I don’t think about the age of the intended audience, not consciously anyway. I just try to walk in the shoes of the protagonist of the story so that what really matters to that character informs the story.

4.       Who have you dedicated this book to, and why?
I tend not to dedicate my books now, partly because I can never think of a nice succinct phrase to sum up the help and encouragement friends and family give me. It’s a bit mean of me because I always enjoy reading and admiring other writers’ dedications. If my Abyssinian cat was still alive I could dedicate it to her with something like: “To Topaz who had to be persuaded each day not to sit on the keyboard and without whose help I wouldn’t have needed to vacuum the keyboard every day.”

5.       Can you recommend any books for children/young adults who love this book?
I’ve just read Anna Mackenzie’s new book, Evie’s War. It’s set during WW1 and is, of course, very different in subject from mine. But it’s gripping and shows a woman’s experiences in that war in a very compelling way. Highly recommended.
6.       What is your favourite thing to do when you aren’t reading or writing, and why?
Every morning I go out to my front garden and pick up the paper – quite often it lands in the rhododendron bush. Then I do the crossword and the code-cracker. After breakfast I have a conversation with myself about whether or not I’ll go for a walk – sometimes that gets me out of the house and sometimes it doesn’t. I like meeting with friends, having writerly discussions with writer friends and talking to my far-flung daughters. Every 18 months or so, I try to go to London to visit my daughters and while they’re at work I immerse myself in art galleries, museums and the British Library.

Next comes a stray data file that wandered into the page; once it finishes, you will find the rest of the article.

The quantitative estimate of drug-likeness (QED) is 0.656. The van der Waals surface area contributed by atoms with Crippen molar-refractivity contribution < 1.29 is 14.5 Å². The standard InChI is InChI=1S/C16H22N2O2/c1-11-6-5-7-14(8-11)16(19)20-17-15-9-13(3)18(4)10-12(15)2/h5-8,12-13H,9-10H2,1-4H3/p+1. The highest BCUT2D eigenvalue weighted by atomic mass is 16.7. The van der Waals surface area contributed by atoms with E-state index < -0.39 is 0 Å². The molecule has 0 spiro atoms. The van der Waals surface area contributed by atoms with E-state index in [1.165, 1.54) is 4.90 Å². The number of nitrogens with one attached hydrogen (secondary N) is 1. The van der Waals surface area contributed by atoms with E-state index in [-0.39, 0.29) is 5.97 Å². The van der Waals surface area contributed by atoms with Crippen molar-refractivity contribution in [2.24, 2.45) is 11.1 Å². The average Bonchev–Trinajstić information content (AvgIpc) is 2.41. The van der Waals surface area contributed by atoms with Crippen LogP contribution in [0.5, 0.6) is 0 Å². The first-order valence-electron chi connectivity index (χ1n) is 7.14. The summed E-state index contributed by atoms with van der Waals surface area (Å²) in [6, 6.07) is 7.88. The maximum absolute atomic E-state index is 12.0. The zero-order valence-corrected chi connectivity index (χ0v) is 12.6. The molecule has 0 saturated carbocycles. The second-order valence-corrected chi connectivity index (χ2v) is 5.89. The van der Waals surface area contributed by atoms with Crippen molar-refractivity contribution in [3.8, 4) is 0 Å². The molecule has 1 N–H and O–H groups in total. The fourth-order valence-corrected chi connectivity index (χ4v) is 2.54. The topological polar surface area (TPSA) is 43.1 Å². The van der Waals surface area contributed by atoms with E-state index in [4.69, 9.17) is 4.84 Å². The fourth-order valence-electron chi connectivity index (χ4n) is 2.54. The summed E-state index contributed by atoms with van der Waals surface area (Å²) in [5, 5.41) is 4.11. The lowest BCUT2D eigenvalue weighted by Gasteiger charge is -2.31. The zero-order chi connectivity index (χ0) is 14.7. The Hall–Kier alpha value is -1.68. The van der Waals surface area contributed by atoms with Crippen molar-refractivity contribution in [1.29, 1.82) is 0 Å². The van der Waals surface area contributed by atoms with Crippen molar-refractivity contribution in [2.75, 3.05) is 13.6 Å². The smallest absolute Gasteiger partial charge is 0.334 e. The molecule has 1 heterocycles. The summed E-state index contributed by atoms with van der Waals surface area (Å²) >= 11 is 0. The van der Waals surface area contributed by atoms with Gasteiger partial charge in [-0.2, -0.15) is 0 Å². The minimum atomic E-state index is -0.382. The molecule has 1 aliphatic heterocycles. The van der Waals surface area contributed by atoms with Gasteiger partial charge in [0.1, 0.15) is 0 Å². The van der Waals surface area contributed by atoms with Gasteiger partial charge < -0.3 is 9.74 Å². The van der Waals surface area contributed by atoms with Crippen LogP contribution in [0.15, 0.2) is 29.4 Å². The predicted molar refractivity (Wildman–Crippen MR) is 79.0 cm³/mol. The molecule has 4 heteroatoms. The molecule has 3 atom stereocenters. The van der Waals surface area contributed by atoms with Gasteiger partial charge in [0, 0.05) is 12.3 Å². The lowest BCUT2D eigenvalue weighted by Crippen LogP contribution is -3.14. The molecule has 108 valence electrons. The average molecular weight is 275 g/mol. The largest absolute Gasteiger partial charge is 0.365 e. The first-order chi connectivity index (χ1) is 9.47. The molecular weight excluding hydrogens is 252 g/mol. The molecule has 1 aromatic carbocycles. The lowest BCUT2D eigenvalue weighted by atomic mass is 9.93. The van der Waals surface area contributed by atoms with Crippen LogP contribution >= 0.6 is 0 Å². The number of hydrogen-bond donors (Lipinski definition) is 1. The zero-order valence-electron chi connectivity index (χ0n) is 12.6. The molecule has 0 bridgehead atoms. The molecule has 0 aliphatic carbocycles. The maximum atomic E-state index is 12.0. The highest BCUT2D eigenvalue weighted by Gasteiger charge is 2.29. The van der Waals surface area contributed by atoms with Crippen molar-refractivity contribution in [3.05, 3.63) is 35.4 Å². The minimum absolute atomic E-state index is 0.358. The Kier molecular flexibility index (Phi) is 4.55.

Last time I was there I tried out the flying trapeze which was a big step out of my comfort zone because I really hate heights. I managed one swing but discovered I needed to be considerably stronger and fitter to do any more. I was pleased I’d tried though. This year I’ve been going to German classes at the Goethe Institute which has been challenging but so interesting to get a glimpse into a different culture. I keep finding myself trying to turn it into the bit of French I learnt at school. My aim is to go to Germany the next time I go to the UK. If people speak very slowly and only in the present tense, I might be able to understand the odd word.
This year I’m also on the committee organising the Tinderbox Writing for Children conference (http://tinderbox2015.blogspot.co.nz/)  we’re holding in Wellington at the beginning of October. We’ve put together such an exciting and varied programme that looks to the future as well as dealing with the nitty gritty of writing. I’m looking forward to it – it’s going to be such an informative and fun three days.
Fleur with a group of Wellington writers  who were prevented by the weather from attending the NZ Post Book Children's Book Awards in Christchurch a couple of years ago. They toast the winners as Fifi Colston texts the results through.
l to r : Adele Jackson, Maureen Crisp , Fleur, Philippa Werry, Anita Nalder, Sabrina Malcolm
If you want to know more about Fleur Beale, go to her NZ Book Council profile:  http://www.bookcouncil.org.nz/Writers/Profiles/Beale,%20Fleur
The Around the Bookshops review of I am Rebecca is here: http://barbaramurison.blogspot.co.nz/2014/07/young-adult-fiction_18.html

The Booksellers NZ review of I am Rebecca is here: https://booksellersnz.wordpress.com/2014/09/16/book-review-i-am-rebecca-by-fleur-beale/


You can vote for I am Rebecca in the Children’s Choice section of the Book Awards for Children and Young Adults, here: www.booksellers.co.nz/vote-childrens-choice